The federal government and the state of Virginia each have many laws protecting your rights as an employee. Here is a brief overview of some important ones.
When choosing the best candidate for the job, employers may not use discriminatory factors to make their decisions. For example, they may not mention age or religious requirements in a help-wanted ad. They may not ask questions such as these in your interview:
- Are you married?
- What country are you from?
- Do you plan to have children?
Minimum Wage and Overtime Requirements
The federal Fair Labor Standards Act (FLSA) requires that most employers pay workers a certain minimum wage for all hours worked and overtime for more than 40 hours in one week. Virginia's wage laws require companies with at least four employees that are not already covered by FLSA to also pay the current federal minimum wage.
Employers must provide workers with a work environment free from any known hazards to health or safety. If workers point out hazards, employers may not fire or otherwise punish them.
Mandatory Workers' Compensation Insurance
Almost all employers in Virginia need to carry this insurance to protect their workers. If you are injured or become ill because of your job, workers' compensation will pay your medical bills, a percentage of your wages while you're off work and other benefits.
Time Off for Serious Illness
The federal Family and Medical Leave Act requires most employers to allow you to take 12 weeks of unpaid leave if you or a close family member has a serious medical condition. In general, employers with at least 50 employees must offer this leave and must return you to the same or an equivalent job. To qualify, you must meet certain employment requirements.
Harassment Is Illegal
Any persistent and unwanted behavior that belittles or otherwise attacks a person based on a protected status, such as race or gender, is considered harassment. It may or may not be sexual in nature. Under federal law, all harassment, from co-workers, supervisors and even clients, is illegal.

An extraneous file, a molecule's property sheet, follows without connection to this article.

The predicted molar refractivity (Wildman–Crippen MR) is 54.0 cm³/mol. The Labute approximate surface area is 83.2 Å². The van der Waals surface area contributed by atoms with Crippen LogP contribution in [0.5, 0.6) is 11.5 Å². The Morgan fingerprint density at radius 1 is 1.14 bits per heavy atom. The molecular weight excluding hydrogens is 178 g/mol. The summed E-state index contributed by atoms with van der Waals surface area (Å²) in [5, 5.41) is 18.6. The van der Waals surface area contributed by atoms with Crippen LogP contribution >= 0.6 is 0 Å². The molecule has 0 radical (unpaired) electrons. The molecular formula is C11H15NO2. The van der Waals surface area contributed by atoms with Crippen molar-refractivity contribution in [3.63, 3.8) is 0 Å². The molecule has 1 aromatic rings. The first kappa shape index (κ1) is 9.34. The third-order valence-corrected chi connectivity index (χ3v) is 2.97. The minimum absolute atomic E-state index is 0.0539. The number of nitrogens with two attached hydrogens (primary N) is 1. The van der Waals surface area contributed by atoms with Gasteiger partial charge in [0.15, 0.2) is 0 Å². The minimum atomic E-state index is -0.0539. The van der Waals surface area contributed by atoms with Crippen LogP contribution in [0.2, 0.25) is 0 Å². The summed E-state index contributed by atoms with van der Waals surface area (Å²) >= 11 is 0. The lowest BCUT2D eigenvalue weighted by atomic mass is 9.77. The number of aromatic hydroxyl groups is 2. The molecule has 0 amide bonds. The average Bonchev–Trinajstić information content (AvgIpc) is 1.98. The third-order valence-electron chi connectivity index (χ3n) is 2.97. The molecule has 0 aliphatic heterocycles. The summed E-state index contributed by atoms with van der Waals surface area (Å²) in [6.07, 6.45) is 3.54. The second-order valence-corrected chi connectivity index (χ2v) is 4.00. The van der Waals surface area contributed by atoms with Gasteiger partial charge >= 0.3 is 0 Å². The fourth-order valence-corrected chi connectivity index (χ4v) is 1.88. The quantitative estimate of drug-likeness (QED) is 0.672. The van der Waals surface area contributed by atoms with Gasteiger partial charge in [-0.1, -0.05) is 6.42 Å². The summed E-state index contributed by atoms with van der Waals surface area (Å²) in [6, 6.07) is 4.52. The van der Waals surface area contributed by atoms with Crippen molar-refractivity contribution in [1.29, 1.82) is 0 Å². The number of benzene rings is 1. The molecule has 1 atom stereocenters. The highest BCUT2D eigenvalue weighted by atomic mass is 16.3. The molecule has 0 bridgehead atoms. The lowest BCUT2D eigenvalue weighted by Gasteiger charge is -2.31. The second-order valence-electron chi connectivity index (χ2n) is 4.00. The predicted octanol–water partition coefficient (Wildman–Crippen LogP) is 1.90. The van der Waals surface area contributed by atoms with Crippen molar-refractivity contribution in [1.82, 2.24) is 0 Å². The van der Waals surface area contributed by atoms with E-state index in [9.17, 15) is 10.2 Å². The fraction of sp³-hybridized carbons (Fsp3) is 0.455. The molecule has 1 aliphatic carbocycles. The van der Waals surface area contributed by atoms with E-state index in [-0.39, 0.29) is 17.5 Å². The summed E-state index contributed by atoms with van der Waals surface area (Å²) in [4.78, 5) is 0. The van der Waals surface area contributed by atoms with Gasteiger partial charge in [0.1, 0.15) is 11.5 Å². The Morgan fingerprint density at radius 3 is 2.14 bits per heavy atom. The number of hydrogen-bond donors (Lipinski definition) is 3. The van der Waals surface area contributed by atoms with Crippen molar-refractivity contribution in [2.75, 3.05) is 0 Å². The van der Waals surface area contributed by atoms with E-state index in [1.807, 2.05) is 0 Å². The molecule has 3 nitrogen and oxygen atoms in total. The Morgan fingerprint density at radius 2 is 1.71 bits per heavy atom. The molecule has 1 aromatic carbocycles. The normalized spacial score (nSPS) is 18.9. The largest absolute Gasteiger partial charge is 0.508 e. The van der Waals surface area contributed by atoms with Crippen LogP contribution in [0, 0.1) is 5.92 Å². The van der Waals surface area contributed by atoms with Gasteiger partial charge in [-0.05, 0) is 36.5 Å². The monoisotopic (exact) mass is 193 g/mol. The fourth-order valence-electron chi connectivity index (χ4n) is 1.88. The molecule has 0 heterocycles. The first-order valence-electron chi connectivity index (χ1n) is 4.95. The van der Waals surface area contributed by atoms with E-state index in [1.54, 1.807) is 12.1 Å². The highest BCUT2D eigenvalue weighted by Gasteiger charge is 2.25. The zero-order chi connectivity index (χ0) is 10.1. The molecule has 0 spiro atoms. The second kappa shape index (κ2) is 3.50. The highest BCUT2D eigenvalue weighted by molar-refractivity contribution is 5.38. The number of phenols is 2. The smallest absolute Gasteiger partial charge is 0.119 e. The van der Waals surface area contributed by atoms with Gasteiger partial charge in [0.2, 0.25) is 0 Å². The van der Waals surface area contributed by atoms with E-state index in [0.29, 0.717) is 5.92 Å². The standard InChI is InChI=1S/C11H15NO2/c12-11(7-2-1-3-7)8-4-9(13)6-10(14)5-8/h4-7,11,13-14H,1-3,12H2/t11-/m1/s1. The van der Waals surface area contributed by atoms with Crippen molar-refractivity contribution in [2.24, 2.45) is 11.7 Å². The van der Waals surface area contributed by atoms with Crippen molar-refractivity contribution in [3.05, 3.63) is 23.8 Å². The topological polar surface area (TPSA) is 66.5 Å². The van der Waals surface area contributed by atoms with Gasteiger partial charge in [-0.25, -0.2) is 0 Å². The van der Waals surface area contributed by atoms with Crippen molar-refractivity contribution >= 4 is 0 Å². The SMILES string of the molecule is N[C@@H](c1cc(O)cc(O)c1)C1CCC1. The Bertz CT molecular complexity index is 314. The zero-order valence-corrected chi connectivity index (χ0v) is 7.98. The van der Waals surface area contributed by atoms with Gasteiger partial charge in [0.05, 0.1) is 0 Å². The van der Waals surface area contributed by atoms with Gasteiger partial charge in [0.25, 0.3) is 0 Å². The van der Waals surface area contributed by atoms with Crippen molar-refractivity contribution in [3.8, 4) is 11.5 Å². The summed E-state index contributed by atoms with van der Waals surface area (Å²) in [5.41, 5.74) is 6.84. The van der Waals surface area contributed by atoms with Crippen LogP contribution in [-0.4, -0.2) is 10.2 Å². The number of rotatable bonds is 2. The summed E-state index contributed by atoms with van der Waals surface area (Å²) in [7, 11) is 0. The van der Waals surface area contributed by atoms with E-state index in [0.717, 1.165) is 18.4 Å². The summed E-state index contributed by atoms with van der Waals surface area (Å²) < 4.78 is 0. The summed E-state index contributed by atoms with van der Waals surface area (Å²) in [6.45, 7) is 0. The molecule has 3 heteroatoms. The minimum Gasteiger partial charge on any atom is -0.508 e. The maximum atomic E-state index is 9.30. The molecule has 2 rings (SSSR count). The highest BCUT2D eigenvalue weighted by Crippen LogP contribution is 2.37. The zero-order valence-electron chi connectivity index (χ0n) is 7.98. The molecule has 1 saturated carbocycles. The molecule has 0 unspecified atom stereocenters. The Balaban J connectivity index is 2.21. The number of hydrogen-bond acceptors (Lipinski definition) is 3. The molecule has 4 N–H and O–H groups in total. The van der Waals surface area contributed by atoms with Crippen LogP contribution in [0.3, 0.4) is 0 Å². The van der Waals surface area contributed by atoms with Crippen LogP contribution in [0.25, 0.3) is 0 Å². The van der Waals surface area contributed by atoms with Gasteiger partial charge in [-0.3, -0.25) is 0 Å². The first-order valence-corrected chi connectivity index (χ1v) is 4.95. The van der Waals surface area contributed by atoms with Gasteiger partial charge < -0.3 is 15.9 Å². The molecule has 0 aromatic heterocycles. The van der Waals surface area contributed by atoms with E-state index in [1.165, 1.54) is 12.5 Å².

For the most part, your employer may terminate your employment for any reason, or for no reason at all, because Virginia is an employment-at-will state. The law does limit this right by somewhat by prohibiting employers from firing for discriminatory reasons or for exercising your rights under other employment laws, such as filing a safety complaint or taking family medical leave.
Although the law does not require your company to include unused vacation time in your final paycheck, if it has a policy of doing so, you should also receive it.
In some cases, you may receive certain benefits for a set time after leaving your job:
- Unemployment insurance pays a percentage of your previous wage if your job loss was not your fault, subject to certain eligibility requirements.
- The federal COBRA program requires that most employers with 20 or more full-time employees give workers the option to remain in their group health insurance for up to 18 months.
Find a Virginia Employment Lawyer
This brief overview of employment law can't cover every potential situation you may face. It's important to talk with a labor and employment lawyer in Virginia if you have specific questions.